In what might have been construed as an April Fool's prank but for the date on the calendar, the Detroit Red Wings are reportedly in contract discussions with forward Dan Cleary.
As reported by Ansar Khan at MLive.com, general manager Ken Holland is discussing a new contract with Cleary based on a gentleman’s agreement he made with Cleary last summer.
"When he signed here last year for a one-year deal we had conversations beyond one year because he had contract offers of three years from a couple of teams.” Holland explained.
Well, gentleman’s agreement or not, any talk about Cleary doing anything for the Detroit Red Wings this coming season that requires him to put on skates and carry a stick during a game is wildly disturbing.
Unlike with some of the injuries that plagued Detroit’s roster last season, Cleary’s absence was a blessing.
The 35-year-old veteran didn’t resemble anything close to the versatile, hard-charging forward he once was and quickly proved to be more a liability than an asset.
Cleary’s willingness to spurn longer and more lucrative contracts in order to stay a Red Wing might have been admirable at the time, but that loyalty didn’t translate into anything resembling a valuable return on the ice during the regular season.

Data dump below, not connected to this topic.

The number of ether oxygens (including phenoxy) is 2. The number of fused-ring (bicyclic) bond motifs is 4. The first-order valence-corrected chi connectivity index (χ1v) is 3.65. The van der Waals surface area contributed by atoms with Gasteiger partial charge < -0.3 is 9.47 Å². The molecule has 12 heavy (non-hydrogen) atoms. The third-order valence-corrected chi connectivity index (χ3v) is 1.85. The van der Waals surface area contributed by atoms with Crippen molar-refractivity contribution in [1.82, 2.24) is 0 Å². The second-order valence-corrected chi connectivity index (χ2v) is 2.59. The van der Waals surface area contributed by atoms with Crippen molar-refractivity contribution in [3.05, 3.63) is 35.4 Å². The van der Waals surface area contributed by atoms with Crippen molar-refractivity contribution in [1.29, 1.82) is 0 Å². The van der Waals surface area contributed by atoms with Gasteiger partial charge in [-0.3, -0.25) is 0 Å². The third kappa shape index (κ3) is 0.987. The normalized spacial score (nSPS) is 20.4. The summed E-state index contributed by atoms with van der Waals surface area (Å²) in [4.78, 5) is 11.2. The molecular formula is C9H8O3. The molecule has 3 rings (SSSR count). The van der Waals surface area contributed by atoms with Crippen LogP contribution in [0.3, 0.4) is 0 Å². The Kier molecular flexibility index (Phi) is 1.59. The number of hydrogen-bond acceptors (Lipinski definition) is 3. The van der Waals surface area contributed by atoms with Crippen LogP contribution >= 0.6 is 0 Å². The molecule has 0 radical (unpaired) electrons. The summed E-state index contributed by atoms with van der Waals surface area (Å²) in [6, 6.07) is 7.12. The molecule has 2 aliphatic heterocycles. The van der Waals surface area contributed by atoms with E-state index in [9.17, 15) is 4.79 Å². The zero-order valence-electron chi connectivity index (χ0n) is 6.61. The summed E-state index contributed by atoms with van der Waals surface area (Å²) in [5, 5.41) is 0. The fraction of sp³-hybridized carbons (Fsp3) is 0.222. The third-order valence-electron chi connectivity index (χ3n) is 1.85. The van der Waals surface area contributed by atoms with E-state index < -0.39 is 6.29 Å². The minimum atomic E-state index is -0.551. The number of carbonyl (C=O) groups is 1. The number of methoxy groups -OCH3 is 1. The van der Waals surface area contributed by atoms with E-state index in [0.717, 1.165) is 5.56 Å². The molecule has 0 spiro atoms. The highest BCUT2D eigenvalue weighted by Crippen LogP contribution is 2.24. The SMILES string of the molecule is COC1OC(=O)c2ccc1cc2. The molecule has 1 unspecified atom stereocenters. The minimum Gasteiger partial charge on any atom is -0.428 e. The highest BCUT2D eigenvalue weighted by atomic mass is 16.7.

Based on his 2013-14 performance, few teams—let alone the Red Wings—have any real reason to engage Dan Cleary in contract talks.
However, Holland’s promise last summer to keep Cleary in the fold beyond this past season is apparently a powerful and irrevocable commitment on which he intends to make good on. If he should actually secure Cleary to another player contract, the backlash among Detroit’s fanbase is likely to be dramatic.
If Holland wants to follow through on his commitment by giving Cleary a front-office job—even if it’s Executive Vice President of Skate Sharpening—so be it. But to sign Cleary to any player contract—even a two-way deal—seems to suggest only a halfhearted commitment to the team succeeding with the talent of its youth.
Even if Holland were to sign Cleary to a two-way, one-year deal with no guarantee of an NHL roster spot, he’d effectively be diminishing the chances of prospects like Teemu Pulkkinen or Anthony Mantha making the team out of training camp or being a first-option call-up during the season.
Indeed, if Cleary is signed and demoted to the AHL at the beginning of the season, who’s to say that there wouldn't be another verbal commitment to make Cleary the first guy called up in the event of an injury?
Adding Cleary to the 2014-15 Detroit Red Wings' roster is effectively subtraction by addition.
Much like Cleary’s signing last season famously delayed the appearance of Gustav Nyquist, Cleary’s presence this season will almost surely have the same effect on another young player’s development.
He was once a valuable member of the Red Wings, and that value is immortalized on the Stanley Cup. However, now is the time to cut ties with Dan Cleary the player and embrace Dan Cleary the Red Wings alumnus.
For as long as Holland is willing to commit to players ensconced in Detroit’s past, his commitment to strengthening the Red Wings’ future is necessarily diminished.
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